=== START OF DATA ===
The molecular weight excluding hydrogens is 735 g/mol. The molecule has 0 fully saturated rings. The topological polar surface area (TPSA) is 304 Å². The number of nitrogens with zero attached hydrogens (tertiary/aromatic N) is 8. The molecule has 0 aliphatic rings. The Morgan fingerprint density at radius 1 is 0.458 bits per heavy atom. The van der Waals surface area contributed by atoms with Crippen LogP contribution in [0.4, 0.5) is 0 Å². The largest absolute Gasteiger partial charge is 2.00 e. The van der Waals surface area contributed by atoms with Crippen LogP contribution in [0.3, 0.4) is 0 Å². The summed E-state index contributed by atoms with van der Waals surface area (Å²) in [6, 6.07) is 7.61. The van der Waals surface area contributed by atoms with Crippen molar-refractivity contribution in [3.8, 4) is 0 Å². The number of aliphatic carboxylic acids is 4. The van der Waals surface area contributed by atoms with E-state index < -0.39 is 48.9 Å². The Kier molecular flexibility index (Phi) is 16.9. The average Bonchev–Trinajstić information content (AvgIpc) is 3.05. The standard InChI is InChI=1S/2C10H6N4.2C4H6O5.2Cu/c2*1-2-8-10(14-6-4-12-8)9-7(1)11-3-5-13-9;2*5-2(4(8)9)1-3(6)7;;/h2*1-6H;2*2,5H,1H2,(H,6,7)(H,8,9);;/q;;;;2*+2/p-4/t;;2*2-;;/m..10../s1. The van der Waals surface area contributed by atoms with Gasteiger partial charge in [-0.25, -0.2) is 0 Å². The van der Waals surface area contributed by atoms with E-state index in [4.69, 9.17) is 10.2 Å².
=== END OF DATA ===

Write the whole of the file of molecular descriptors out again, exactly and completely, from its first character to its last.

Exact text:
The molecular weight excluding hydrogens is 735 g/mol. The molecule has 0 fully saturated rings. The topological polar surface area (TPSA) is 304 Å². The number of nitrogens with zero attached hydrogens (tertiary/aromatic N) is 8. The molecule has 0 aliphatic rings. The Morgan fingerprint density at radius 1 is 0.458 bits per heavy atom. The van der Waals surface area contributed by atoms with Crippen LogP contribution in [0.4, 0.5) is 0 Å². The largest absolute Gasteiger partial charge is 2.00 e. The van der Waals surface area contributed by atoms with Crippen LogP contribution in [0.3, 0.4) is 0 Å². The summed E-state index contributed by atoms with van der Waals surface area (Å²) in [6, 6.07) is 7.61. The van der Waals surface area contributed by atoms with Crippen molar-refractivity contribution in [3.8, 4) is 0 Å². The number of aliphatic carboxylic acids is 4. The van der Waals surface area contributed by atoms with E-state index < -0.39 is 48.9 Å². The Kier molecular flexibility index (Phi) is 16.9. The average Bonchev–Trinajstić information content (AvgIpc) is 3.05. The standard InChI is InChI=1S/2C10H6N4.2C4H6O5.2Cu/c2*1-2-8-10(14-6-4-12-8)9-7(1)11-3-5-13-9;2*5-2(4(8)9)1-3(6)7;;/h2*1-6H;2*2,5H,1H2,(H,6,7)(H,8,9);;/q;;;;2*+2/p-4/t;;2*2-;;/m..10../s1. The van der Waals surface area contributed by atoms with Gasteiger partial charge in [-0.25, -0.2) is 0 Å². The van der Waals surface area contributed by atoms with E-state index in [4.69, 9.17) is 10.2 Å².